Sex-abuse claims at L.A. school: Parents applaud two-day closing
Parents of Miramonte Elementary students applauded the Los Angeles Unified School District's decision to close the school for two days this week as the campus reels from allegations that two teachers engaged in lewd conduct with students.
But Miramonte parent Graciela Garcia said she wasn't satisfied. “The school should be closed, but not just for two days,” she said, demanding that all the school’s teachers be investigated.
The district said the school would be closed to students Tuesday and Wednesday. It was open as usual Monday, and a number of parents went to the campus to protest the district's handling of situation.
Teacher Mark Berndt has been accused of feeding his students his semen, blindfolding them and placing cockroaches on their hands and faces. Berndt was put on leave a year ago and subsequently fired. He was arrested Jan. 30.
Teacher Martin Bernard Springer was accused of allegedly fondling students. He was ordered out of his classroom Thursday morning and was arrested Friday.
Garcia's children, who are in first, seventh and ninth grades, all once attended Miramonte; her youngest transferred from Miramonte to a new neighborhood school last year.
Garcia recalled that one of her nephews, who was in Berndt’s class at the time, once brought home a picture of himself being blindfolded. The nephew also took insects to class, knowing Berndt liked them, she said.
Beatrice Diaz, 26, missed work Monday from her job as a property manager to keep her second-grade son out of class. Springer was her son’s teacher. Diaz said she was upset that she had to find out on the news Friday that her son’s teacher had been arrested.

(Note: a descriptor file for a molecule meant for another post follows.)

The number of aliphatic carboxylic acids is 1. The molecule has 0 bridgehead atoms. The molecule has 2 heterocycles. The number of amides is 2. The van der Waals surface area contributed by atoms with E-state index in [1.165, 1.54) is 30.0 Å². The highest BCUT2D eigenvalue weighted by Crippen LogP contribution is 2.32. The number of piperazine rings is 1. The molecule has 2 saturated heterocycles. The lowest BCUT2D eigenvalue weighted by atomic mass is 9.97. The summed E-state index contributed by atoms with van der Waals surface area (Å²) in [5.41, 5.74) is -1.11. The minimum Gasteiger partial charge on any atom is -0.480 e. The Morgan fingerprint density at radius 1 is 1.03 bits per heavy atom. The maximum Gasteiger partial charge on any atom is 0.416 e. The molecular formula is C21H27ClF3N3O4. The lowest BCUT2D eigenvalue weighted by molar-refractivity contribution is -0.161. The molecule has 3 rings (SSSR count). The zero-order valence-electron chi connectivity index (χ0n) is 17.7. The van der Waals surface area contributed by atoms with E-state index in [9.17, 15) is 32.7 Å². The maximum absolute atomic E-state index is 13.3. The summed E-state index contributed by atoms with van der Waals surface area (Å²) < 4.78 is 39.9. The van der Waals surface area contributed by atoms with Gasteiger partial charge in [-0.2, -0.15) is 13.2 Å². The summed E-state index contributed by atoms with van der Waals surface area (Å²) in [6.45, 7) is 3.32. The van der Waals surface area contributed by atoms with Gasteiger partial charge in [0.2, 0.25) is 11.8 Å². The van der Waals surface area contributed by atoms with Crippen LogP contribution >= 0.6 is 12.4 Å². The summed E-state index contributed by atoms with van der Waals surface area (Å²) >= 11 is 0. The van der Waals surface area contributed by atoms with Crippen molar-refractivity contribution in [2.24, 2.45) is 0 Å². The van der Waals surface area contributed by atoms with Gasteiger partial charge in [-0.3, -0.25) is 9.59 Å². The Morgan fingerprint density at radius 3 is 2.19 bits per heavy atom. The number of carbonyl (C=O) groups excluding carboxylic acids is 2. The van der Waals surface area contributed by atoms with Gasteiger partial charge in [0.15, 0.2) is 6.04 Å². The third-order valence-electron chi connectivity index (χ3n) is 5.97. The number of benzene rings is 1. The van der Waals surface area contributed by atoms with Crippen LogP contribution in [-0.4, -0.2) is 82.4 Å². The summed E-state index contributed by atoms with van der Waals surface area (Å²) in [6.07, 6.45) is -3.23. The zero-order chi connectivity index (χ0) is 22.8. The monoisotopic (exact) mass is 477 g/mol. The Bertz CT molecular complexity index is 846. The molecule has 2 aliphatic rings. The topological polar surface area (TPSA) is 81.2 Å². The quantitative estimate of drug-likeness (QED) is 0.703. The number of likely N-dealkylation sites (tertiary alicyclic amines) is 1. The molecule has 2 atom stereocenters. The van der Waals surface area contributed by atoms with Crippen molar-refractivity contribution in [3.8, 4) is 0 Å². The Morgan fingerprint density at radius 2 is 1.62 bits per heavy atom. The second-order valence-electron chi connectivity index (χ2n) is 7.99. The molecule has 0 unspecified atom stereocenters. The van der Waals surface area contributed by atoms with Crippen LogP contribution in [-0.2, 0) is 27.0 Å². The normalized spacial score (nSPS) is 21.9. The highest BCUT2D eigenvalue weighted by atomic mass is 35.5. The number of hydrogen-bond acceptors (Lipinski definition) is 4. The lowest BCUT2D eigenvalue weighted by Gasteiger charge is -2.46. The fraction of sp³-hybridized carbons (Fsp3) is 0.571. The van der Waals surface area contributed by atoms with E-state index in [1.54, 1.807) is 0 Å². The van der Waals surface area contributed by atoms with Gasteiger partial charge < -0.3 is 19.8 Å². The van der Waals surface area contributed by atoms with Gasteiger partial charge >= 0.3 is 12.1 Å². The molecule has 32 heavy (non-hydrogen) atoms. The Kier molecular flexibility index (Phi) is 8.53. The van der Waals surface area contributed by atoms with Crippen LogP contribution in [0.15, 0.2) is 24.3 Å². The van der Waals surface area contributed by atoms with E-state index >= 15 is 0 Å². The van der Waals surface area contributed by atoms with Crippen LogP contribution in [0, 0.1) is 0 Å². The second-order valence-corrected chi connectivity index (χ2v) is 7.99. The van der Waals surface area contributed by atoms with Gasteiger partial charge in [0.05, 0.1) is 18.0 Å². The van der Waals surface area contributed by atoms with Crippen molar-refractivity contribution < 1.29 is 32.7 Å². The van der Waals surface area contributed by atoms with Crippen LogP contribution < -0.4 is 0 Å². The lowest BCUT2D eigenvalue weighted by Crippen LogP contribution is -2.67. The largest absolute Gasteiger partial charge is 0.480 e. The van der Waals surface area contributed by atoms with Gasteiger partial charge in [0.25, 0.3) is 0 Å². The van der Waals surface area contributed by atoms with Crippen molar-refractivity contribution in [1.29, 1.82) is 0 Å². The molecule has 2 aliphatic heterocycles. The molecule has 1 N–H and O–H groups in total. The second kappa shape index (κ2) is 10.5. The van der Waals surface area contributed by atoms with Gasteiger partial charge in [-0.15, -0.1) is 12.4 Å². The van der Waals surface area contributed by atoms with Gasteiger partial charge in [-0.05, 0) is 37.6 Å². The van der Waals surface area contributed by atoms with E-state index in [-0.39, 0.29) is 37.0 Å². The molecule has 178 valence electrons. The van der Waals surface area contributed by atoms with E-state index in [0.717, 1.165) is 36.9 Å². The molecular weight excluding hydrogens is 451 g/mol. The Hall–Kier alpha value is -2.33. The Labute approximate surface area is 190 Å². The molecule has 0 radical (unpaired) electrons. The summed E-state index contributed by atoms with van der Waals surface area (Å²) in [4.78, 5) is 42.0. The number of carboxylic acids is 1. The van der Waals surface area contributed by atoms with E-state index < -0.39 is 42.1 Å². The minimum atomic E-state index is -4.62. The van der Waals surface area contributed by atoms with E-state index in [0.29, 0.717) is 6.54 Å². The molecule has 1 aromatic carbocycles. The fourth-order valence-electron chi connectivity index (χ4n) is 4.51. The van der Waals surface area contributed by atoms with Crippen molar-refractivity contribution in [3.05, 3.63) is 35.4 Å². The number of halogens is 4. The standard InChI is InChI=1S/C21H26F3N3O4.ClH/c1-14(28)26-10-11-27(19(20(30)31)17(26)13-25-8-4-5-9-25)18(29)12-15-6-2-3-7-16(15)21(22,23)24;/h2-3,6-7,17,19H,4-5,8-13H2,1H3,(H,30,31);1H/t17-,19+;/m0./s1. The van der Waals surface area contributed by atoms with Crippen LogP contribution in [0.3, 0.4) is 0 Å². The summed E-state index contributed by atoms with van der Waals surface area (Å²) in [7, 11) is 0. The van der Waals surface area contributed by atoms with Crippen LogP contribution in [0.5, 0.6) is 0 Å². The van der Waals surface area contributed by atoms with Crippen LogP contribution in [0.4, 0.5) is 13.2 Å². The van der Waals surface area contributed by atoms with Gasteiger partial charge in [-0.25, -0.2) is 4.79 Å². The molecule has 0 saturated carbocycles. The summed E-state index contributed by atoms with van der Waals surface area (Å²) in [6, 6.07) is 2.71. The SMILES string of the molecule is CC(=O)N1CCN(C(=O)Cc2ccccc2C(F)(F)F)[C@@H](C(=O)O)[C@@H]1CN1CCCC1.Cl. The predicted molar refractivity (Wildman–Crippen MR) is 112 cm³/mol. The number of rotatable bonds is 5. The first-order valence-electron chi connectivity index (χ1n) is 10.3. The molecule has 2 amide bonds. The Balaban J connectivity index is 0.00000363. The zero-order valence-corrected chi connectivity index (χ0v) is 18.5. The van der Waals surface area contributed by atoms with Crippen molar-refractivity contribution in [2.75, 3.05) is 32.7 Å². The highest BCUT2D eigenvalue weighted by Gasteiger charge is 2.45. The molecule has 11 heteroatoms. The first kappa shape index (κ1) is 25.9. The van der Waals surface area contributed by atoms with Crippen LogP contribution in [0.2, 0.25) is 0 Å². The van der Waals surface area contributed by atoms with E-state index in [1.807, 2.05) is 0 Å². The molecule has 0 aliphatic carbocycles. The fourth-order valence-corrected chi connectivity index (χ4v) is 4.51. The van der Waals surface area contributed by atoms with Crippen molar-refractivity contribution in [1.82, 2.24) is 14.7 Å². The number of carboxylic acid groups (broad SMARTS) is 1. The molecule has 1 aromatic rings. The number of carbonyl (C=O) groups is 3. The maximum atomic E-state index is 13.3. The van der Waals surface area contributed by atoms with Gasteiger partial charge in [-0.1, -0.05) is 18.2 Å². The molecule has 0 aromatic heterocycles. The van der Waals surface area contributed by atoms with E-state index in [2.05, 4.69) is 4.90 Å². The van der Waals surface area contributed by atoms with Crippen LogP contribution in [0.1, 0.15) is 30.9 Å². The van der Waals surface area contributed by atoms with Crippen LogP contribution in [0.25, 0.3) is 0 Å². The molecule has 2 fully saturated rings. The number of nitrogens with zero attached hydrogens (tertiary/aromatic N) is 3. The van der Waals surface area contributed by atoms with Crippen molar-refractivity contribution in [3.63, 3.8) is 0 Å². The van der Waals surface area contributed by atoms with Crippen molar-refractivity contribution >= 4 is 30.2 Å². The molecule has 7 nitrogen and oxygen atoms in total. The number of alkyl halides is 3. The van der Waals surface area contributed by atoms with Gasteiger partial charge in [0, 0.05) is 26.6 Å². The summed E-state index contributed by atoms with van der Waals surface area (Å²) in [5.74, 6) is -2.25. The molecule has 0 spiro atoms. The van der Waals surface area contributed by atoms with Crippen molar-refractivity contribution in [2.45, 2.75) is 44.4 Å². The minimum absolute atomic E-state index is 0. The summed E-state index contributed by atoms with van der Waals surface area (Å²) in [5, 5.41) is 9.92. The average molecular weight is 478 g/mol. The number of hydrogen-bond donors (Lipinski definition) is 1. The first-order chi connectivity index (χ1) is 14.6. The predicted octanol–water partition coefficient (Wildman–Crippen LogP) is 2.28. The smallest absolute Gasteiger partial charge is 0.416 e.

“It was a surprise. You trust the people that take care of your kids when they are in school. It’s unbelievable,” Diaz said. “My son is saying, 'My teacher is on TV.' How do you explain that to your kid?”
Arianna Perez, 30, mother of two Miramonte students, a second-grader and a fifth-grader, decided not to keep them out of school Monday.
"My kids are scared," she said. "They’re coming to me and saying, ‘Mommy, I’m scared.’ They’re scared to be in school."
Marlene Manrriquez, 21, said her 3-year-old attends a program at the school to help with his speech development. Referring to the two-day school closure, she said, "I think it's good so they can investigate and see what's really going on."
She said if her son was ever abused, she might not know it right away.
"He can't talk," Manrriquez said. "That would be a big issue."
The neighborhood surrounding Miramonte Elementary is one of the poorest in L.A. County, peppered with used tire shops, tiny carnicerias decorated with images of Jesus and billboards advertising dentists who will yank a bad tooth for $49.
The names of some nearby streets are known best because they have been appropriated by gangs -- Avalon Boulevard, Compton Avenue. Miramonte has struggled academically and is one of the last campuses in the school district to operate year-round because of overcrowding.
But it had been seen by many in the neighborhood as a refuge -- even with gang graffiti covering the walls of an alley next to the tetherball courts. The Miramonte Elementary website says the school teaches about 1,400 students, of which 98% are Latino and 2% are black.
About 56% of Miramonte students are English language learners, and virtually everyone receives free or reduced price meals under the federal school lunch program.
--- Angel Jennings at Miramonte Elementary School
Photo: Los Angeles police officers stand in front of Miramonte Elementary School on Monday. Credit: Francine Orr / Los Angeles Times